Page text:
Almost every candidate for elected office in 2010 put job creation at the top of their platforms.
Why then should NC republicans be proposing that we return the federal stimulus funds to improve rail service? The state DOT estimates that turning away these funds will cost North Carolina 4,800 jobs, not to mention the indirect economic benefits these funds will have for North Carolina, both now and in the future.
Anybody who has driven on a highway in the last 50 years should have no problem with the idea that the government subsidizes transportation. If you commute to work, if you use goods and services that come from more than a few miles away, you know that investment in transportation networks underlies economic prosperity. For too long though, the types of transport that the government has subsidized (by building, expanding and maintaining roadways, by holding onto a massive Strategic Petroleum Reserve, by offering tax breaks to oil companies and providing military protection to oil-rich areas of the world) haven’t been the right types of transportation to invest in. Europe’s choice to subsidize mass-transport has built strong, condensed communities where, in many places, having a car isn’t requisite for day-to-day life. Reducing our reliance on petroleum is good for the environment, good for our national security, and moving away from the the car encourages public health and reduces the problems associated with congestion and urban sprawl.
Investments in infrastructure create jobs, and this is just the type of infrastructure we should be investing in to make North Carolina safer, greener and more efficient.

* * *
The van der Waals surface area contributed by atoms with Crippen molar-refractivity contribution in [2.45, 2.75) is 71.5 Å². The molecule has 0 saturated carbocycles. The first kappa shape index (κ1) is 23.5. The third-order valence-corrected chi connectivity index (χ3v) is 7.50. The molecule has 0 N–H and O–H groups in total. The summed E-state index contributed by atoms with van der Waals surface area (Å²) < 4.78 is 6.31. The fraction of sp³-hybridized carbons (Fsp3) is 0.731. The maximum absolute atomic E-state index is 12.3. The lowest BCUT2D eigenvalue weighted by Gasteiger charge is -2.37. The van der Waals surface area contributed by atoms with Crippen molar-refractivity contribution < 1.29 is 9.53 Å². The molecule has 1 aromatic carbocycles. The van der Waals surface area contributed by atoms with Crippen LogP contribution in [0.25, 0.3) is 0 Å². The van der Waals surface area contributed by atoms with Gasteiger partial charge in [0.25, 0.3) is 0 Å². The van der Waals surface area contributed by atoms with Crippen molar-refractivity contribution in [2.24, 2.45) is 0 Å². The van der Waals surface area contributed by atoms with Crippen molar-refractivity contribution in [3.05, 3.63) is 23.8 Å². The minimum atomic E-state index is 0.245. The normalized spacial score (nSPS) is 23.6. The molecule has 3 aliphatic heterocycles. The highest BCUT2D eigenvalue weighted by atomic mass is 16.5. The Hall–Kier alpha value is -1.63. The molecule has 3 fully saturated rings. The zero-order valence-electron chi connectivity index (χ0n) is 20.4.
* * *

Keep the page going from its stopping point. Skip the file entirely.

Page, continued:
This money is good for North Carolina. As a Charlottean, I watched first hand my hometown transform when Republican Mayor Pat McCrory created the city’s celebrated light-rail system.
Rep. Ric Killian’s logic is that spending money on infrastructure is bad for business. Rep. Ric Killian: Can you name any, I repeat any, country in the world with a successful economy that doesn’t have good railways, good roads, good ports or good airports, subsidized wholly or in part by its government? Without government investment in transportation how are businesses going to get their employees to work, get supplies to their factory, and ship their goods to market? Which business leaders told you they’d rather not have more freight and passenger service in North Carolina?
This isn’t just about the jobs that will be created as the improvements are actually built, but about making North Carolina a more desirable place to do business and to live.
Be a Devil’s Advocate: Contact the North Carolina General assembly and explain your vision for North Carolina.
Rep. Ric Killian of Charlotte, the lead sponsor
Rep. Jeff Barnhardt, Co-Sponsor
Rep. Rayne Brown, Co-Sponsor